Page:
Sunday, August 25, 2013


AUGUST 1, 2013

On  the afternoon of June 13, we were welcomed at the Launceston Airport by Elders Hosman and Sargeant, two of the most cheerful missionaries you would ever meet, stufffed ourselves and our luggage into their car, then were driven to their flat on Bond Street, where we picked up our car.  After a quick stop at Coles for some groceries and Dominos Pizza for lunch/dinner,  we opted to drive the tourist route to Deloraine.  We marveled at the beautiful countryside, the sheep and cattle grazing contentedly in rolling, green pastures, small streams, mountains covered with different varieties of eucalyptus trees, and the blue sky, layered in shades of pink and orange, as the sun set.  We were happy to arrive at our flat before dark, because it had been reported to us that in the absence of city lights, the nights in Tasmania are very dark.

Our flat is definitely an up-grade from either the winter or summer home, and is situated in a quiet cul-de-sac in the north west part of Deloraine.  The boxes we shipped were waiting to be unpacked, the bed was made, and we found a note from the Moores, ward members who live close, welcoming us to the neighborhood.  We unpacked a bit, then walked 2 blocks to the church for our first ward council meeting.  We were warmly greeted, and the meeting proceeded without delay.  Clearly, Bishop Porter is a strong leader, and the ward council members are concerned about each and every member of the ward.  We were given a ward list, complete with notes of inactive and part-member families and priorities of where to start.  We eagerly accepted the challenge to search for some "lost sheep."

 The second day in Deloraine, we drove back to Launceston for a baptism.  We stopped at Cataract Gorge, whose rugged natural beauty suggests it could be miles from anywhere.  Even in missionary clothes, we hiked a bit and walked across the suspension bridge in the backround.    
 Elder Hosman, Fillmores, Elder Sheward, Cassie, Anthony Lake, Elders Sargeant and Whitehead
 The next day Billy was baptized by Elder Hosman.  Billy would come to church alone, riding his bike. He gave a talk at his baptism and bore his testimony about how much he loves the gospel and Jesus Christ. 
 On our first P Day, we went on a scenic walk along a gently sloping spur to a lookout of Alum Cliffs.  The Mersey River runs through this gorge.  
 This looks like a Christmas Nativity set, but the figures are actually stalagmites found in the Marakoopa Cave.  
 This magnificent cavern in the Marakoops Cave features delicate formations and beautiful colors.  In pitch darkness, glow worms light up the ceiling of the cave.  The cave was discovered by two young boys, who kept their discovery a secret for a number of years.  
 We strained our eyes in the gathering dusk, hoping  to see  platypus on the short Fern Glade Walk from the cave to the visitors center.  We think the rangers laughed to think of the dumb American tourists looking so hard for these illusive critters.  

 Talk about amazing fern trees!  This photo was taken on the short walk to the bottom of Liffey Falls.
Liffey Falls is nestled within the temperate rainforest within the Great Western Tiers mountain range, and plunges through dense rainforest of myrtle, sassafras, and leatherwood.  It is believed that Tasmanian Aborigines used Liffey falls as a meeting place.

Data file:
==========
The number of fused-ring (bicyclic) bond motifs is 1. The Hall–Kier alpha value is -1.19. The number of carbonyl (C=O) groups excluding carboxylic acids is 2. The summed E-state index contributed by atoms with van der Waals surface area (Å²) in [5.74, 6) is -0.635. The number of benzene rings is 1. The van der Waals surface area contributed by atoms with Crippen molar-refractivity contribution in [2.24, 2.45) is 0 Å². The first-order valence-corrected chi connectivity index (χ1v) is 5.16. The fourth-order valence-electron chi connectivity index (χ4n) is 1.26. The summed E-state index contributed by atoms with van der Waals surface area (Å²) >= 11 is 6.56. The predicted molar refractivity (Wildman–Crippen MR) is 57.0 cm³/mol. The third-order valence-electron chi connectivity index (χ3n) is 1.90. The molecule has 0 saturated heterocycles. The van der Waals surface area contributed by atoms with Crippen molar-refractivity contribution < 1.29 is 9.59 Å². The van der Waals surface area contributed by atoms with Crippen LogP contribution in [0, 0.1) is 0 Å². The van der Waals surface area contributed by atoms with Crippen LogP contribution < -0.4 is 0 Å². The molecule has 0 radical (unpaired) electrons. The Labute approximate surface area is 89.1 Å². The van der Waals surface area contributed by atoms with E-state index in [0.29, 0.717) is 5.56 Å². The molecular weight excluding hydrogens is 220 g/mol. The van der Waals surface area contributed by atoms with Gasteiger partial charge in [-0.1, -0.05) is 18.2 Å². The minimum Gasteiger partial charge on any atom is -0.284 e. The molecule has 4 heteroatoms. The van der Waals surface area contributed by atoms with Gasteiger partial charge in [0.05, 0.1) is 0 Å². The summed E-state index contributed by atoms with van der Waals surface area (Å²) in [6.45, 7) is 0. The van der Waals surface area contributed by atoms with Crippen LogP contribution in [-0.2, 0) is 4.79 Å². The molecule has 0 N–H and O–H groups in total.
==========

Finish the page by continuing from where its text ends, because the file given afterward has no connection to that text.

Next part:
One of our assignments is to inspect cars and flats in the Hobart area.  We took this as an opportunity to explore some of the sites on the convict trail.    
 In the 1800's, Tasmania was the destination for many convicted British criminals.   Port Arthur was mainly for those who were secondary offenders having re-offended after their arrival in Australia.  Port Arthur had some of the strictest security measures of the British penal system.   The area is remote and harsh, and convicts had no chance of escape, as they had to cross two narrow bottlenecks that were easy to guard, having to get past a line of savage dogs chained across the isthmus at Eaglehawk Neck.   
 We rode a ferry to Point Puer Boys' Prison, where 3000 boys, some as young as nine years old, were sentenced.  
 This is what is left of one of the dormitories where prisoners were kept.  Many of the buildings are in the process of being restored.  Psychological rather than physical punishment was used to keep the criminals in line.  
 As we crossed to Point Puer, we were treated to watch dolphins play in the wake created by the ferry.  
 Two of our favorite Chinese daughters, Gloria and Liansu, visited us in Tasmania and helped celebrate Max's 39th  (?) birthday.  We loved having them in our home for a few days!
 Being farm kids at heart, we are fascinated by the variety of cattle.  The striped cows are Belted Galloways, but we don't know what the shaggy beasts are called.   

 It was cold and windy, but we braved the weather and took the short walk  to see  Devils Gullett.  
 We walked to a platform overhanging the sheer cliff face, with views to Mount Ossa, Cradle Mountain, and across the chasm of the Fisher River valley.  The dolerite cliffs channel south westerly winds up into the gullet at a gale force.
 We went to an alpaca exhibition at the show grounds and visited with alpaca growers from the area.  One of the shops in Deloraine sells hand dyed alpaca yarn hand spun from the fleece of the animals in the picture.  I debated long and hard about whether to spend the $250 to buy yarn to knit a sweater.  I settled on a scarf and fingerless gloves instead.  

Rex and MaryAnn McDonald are serving as full time family history missionaries in Hobart.  They have graciously hosted us in their home when we have been to Hobart.  

1 comment:

  1. Nice to read your blog. You can grow up in a place and never have seen everything. Looks like you made the most of your time there. Interesting photos.